SINGAPORE - A pair of newly-weds who relocated themselves to Australia after the husband was sent there for a work assignment, became caught in a battle over their matrimonial flat in Sengkang after they became involved in a motor vehicle accident that left the wife paralysed.
Madam Ho Shin Hwee, had been working as an accountant, but she gave up her job to join her husband, Mr Kwik Mak Seng, Mark.
Then in July 2003, Mr Kwik, now 37, was driving when he fell asleep at the wheel and became involved in an accident. Madam Ho, now 35, was a passenger onboard the vehicle at the time. She was left permanently disabled and later received an insurance payout of $4.56 million (AUD$3.8 million) in August 2011.
They returned to Singapore, but Mr Kwik left their home in July 2004, a year after the accident.
The couple were separated, and in December 2010, Madam Ho filed for a divorce.
Madam Ho went to court to ask for their matrimonial flat, valued at $490,000, to be solely under her name, without any refund to Mr Kwik's CPF contribution towards the flat. She also wanted a lump sum maintenance of $276,000 from her ex-husband, or a monthly alimony of $2,300 for a period of 10 years.
Before the divorce, Mr Kwik paid about $46,000, while Madam forked out about $23,500 to re-pay the loan on their flat.
However, Mr Kwik claimed 80 per cent of the net proceeds from the sale of their flat. He was also unwilling to pay any maintenance towards Madam Ho's upkeep as his monthly salary is $2,500. $950 of that goes to rental expenses.
But the High Court ruled that Madam Ho should receive 47 per cent of the net proceeds from the sale of the matrimonial home, while Mr Kwik should receive 53 per cent.
Judge Lionel Yee said in his judgement that he arrived at this allocation after taking into account both parties' financial and non-financial contributions when dividing the matrimonial flat. These included their CPF contributions in purchasing the flat, which was about 33.87 per cent by Madam Ho and 66.13 per cent by Mr Kwik.
Meanwhile, Madam Ho's non-financial contribution to the marriage, particularly when she left Singapore to be with Mr Kwik, and she took care of the household when they were based in Australia was a lot less as the couple had only lived together for about 10 months.
In addition, Madam Ho has been receiving rental income of $2,100 a month from their flat since October 2011.
Judge Yee also ruled that Mr Kwik will still have to pay alimony, and set the amount at $450 a month, or a lump sum of $54,000. After the sale of their Sengkang flat, he will still have enough money to buy a new flat after paying the alimony.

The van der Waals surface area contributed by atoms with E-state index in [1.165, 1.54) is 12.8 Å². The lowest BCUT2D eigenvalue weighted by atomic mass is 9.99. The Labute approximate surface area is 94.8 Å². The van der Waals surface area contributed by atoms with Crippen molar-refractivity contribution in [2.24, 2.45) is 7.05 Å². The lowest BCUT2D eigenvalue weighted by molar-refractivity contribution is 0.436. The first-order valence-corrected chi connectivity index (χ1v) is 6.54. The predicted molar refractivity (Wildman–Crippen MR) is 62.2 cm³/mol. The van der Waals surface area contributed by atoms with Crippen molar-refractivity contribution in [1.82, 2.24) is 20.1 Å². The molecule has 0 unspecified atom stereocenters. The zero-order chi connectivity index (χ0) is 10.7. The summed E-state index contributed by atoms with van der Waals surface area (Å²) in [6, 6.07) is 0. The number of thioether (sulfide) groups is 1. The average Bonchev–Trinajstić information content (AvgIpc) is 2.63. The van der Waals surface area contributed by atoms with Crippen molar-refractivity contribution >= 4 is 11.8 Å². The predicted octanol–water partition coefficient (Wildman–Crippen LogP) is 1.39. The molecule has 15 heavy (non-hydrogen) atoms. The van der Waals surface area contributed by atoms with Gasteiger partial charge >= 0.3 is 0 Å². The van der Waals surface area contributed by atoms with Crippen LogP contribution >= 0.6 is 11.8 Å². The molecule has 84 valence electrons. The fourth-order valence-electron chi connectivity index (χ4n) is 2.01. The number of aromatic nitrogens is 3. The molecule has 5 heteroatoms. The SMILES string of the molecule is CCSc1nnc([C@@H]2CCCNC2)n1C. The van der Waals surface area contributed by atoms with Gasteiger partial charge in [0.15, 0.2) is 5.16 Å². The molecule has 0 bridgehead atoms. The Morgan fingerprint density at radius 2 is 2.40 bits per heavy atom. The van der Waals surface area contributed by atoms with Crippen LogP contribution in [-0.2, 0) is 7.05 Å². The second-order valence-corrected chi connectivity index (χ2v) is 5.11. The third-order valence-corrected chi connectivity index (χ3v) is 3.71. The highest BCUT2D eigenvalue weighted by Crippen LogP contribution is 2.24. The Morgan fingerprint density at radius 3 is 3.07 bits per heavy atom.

Madam Ho was also given the option to buy over Mr Kwik's share of their Sengkang flat. After deducting the alimony payment, she will have to fork out a remaining sum of $205,700 to buy over Mr Kwik's share.
Shin Min Daily News reported that Mr Kwik is not pleased with the verdict and has already filed for an appeal.
Sent back to Singapore partially paralysed
Madam Ho was 25 years old when the accident happened. After the accident, she fell into a coma and was hospitalised for two months. When she came out of her coma, she had become partially paralysed and was in a semi-conscious state. She later came back to Singapore for therapy.
Madam Ho has been receiving physical therapy until last July, reported the evening daily, and had suffered from depression, though her condition is said to have improved.
Her insurance only covered about 85 per cent of her medical expenses, with the rest of the medical fees being paid for by her family.
In 2004, Madam Ho's mother explored the possibility of claims, and their relatives introduced a lawyer, Rengaraju Kurubulan, to them.
Wife's former lawyer suspended for champerty
Lawyer Rengaraju Kurubulan was suspended from practice for six months for champerty.
His suspension came after a 2006 agreement with Madam Ho to bring a lawsuit in Australia, over the injuries she had suffered there, according to www.law.com.
Kurubulan bankrolled the case in exchange for 40 per cent of any settlement or award over $329,298.
Madam Ho reached a settlement with the insurer for a sum of $4.6 million, after which Kurubulan sought to collect about $1.3 million from her.
She refused to pay, and after Kurubulan threatened to file a suit against her in Australia and Singapore. She responded by filing a complaint against Kurubulan with the Law Society of Singapore, which brought the champerty claim against him.